Considering the glaring budget constraints that showed in the production, it is considered a frightful oldie but goodie. Directed by B.W.L. Norton, written by Elinor and Stephen Karpf, music by Robert Prince and doing the best he can, costume designer Tom Dawson the story is set in the American southwest.

Anthropologist/paleontologist Dr. Mercer Boley (Cornel Wilde of the cinematically provocative Naked Prey 1966) and his daughter Diana played by Jennifer Salt (Who would years later in 2011 would be a producer/showrunner for American Horror Story) are invited to Willie’s Museum run by Uncle Willie played by Woodrow Chambliss, (If you stood at the intersection of TVland and Metv and threw a rock you would hit a TV Western he was in. You have seen him on a dozen shows and never knew his name.)

A young Scott Glenn appears as dirt biker James Reeger. Low and behold Grayson Hall of Dark Shadows has a part as Mrs. Parks the Motel owner always with a glass of something in her hand, Dark Shadows had ended the year before in 1971 on ABC. 

Then you have Bernie Casey. Uncle Willie is incinerated after an attack on his museum during which the Boleys escape with the bones of a fellow gargoyle that’s when we first glimpse them. Their purpose: every 500 years they appear on the earth’s surface to hatch gargoyle eggs.

I must say I can’t remember when I first saw this movie and confess never paid attention to the opening or closing credits but loved whoever the actor was who portrayed “The Gargoyle” so it was a shock for me to find out on IMDb, that it was Casey.

 Bernie Casey’s (6/8/39 – 9/19/17) initial fame was as a high hurdler during the U.S. Olympic trials in 1960. Then as a wide receiver for the NFL’s L.A. Rams and finally the San Francisco 49ers from the mid-’60s. 

Catching the acting bug over the years he appeared in Hit Man (1971), Dr. Black and Mr. Hyde (1975), The Martian Chronicles (NBC 1980), Spies Like Us (1982) and Deep Space Nine season two, guest-starring as Calvin Hudson in “The Maquis” part one and two episodes just to name a few.

The subplot about a Gargoyle with a thirst for knowledge of the surface world to me is along with that 70’s feel it has is a good grindhouse gem to watch.

While Mr. Casey didn’t have what one would call range as an actor I would give it to him in Gargoyles in that under Mr. Dawson’s make up work he was able to give the character life.

Black History Month : Black Devil From Hell / a Review

     Black Devil Doll From Hell or Chester Turners Revenge

  A Review by James Goodridge

“This is bad, very bad … but I love it,” I say to myself while clicking through a cornucopia of videos, reviews, soundtrack music, and other snippets, but not the full-length movie Black Devil Doll From Hell or BDDFH. Now I have a macabre love for B movies be it Sci-Fi or Horror the more absurd (see Scream Baby Scream 1969) or Grind House the better. With some low budget movies watching them you get a sense that they were made for the quick buck, but some have a feel that passion was injected into the movie kind of an Ed Wood radiance.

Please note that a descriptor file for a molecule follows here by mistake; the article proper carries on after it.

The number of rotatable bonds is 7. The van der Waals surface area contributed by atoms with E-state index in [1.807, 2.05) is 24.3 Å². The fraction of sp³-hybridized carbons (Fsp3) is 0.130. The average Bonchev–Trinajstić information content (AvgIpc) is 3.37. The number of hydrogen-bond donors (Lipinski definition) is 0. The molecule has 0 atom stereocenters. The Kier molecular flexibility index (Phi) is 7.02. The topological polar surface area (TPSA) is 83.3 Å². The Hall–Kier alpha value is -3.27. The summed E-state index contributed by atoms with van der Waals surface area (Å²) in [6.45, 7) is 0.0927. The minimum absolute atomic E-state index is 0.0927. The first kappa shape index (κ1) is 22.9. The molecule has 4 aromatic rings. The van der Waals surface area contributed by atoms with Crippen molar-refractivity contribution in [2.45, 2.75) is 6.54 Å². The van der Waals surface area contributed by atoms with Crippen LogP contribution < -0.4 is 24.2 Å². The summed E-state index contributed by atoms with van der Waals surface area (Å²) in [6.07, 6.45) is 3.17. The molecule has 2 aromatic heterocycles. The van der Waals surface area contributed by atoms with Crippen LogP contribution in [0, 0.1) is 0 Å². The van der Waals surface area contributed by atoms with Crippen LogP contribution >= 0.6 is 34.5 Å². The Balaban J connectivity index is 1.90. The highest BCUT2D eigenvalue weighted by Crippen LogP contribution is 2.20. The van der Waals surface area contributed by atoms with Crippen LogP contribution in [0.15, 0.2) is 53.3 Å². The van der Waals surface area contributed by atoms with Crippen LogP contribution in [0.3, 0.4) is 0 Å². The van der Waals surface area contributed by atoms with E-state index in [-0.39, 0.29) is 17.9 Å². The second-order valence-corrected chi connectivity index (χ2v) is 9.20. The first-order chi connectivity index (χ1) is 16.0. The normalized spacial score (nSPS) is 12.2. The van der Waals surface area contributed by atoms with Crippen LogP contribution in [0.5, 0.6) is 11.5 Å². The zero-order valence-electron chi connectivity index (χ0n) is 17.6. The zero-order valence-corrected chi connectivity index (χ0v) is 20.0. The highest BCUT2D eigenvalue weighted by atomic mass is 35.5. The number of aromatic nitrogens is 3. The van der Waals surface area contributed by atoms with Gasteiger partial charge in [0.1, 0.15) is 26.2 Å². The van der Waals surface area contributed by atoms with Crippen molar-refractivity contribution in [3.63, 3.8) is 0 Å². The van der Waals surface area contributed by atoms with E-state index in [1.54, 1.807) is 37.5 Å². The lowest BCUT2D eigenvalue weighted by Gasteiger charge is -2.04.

BDDFH was written, directed, music scored and produced by Chester Turner. Starring Shirley Jones, it was filmed in 1984 in Chicago for under $10,000 using a video camera, a VCR and a Casio organ for soundtrack music.

The ’80s were an era of mobile video freedom for people to create, a challenge to would-be amateur filmmakers. Mr. Turner took up the challenge. The plot surrounds Helen Black(Jones) a God-fearing woman who buys a three-foot doll with Rick James corn rolls from a strange gift shop, not aware that the doll is possessed by the devil. Later in the slow-paced movie, the doll comes to life and attacks her in the shower. For the rest of the movie, we’re tormented by devil doll’s old hustler voice harassing Helen as she has succumbed to his power, going on the prowl to pick up men for sexual gratification. Obie Dunson plays the Preacher in some scenes.

Years later, Turner said he stayed up three days and nights writing the script. Maybe I’m wrong because I had a hard time following parts of the movie and there is barely a plot. Now I must say that the doll itself is creepy, one of those old ventriloquist dummies with the huge eyes and to Turner’s credit you do get a visceral sense of unease.

The Casio droning on in the background makes you wish it would stop. Scenes lingering too long, stiff acting and bad lighting doom this labor of love Chester Turner produced. Selling the movie on VHS from the trunk of his car then making sales pitches in-person to video store owners generated limited profits for Turner and Jones (they were in a relationship at the time) and soon the movie was forgotten with Turner and Jones moving on to create Tales From the Quadead Zone (1987).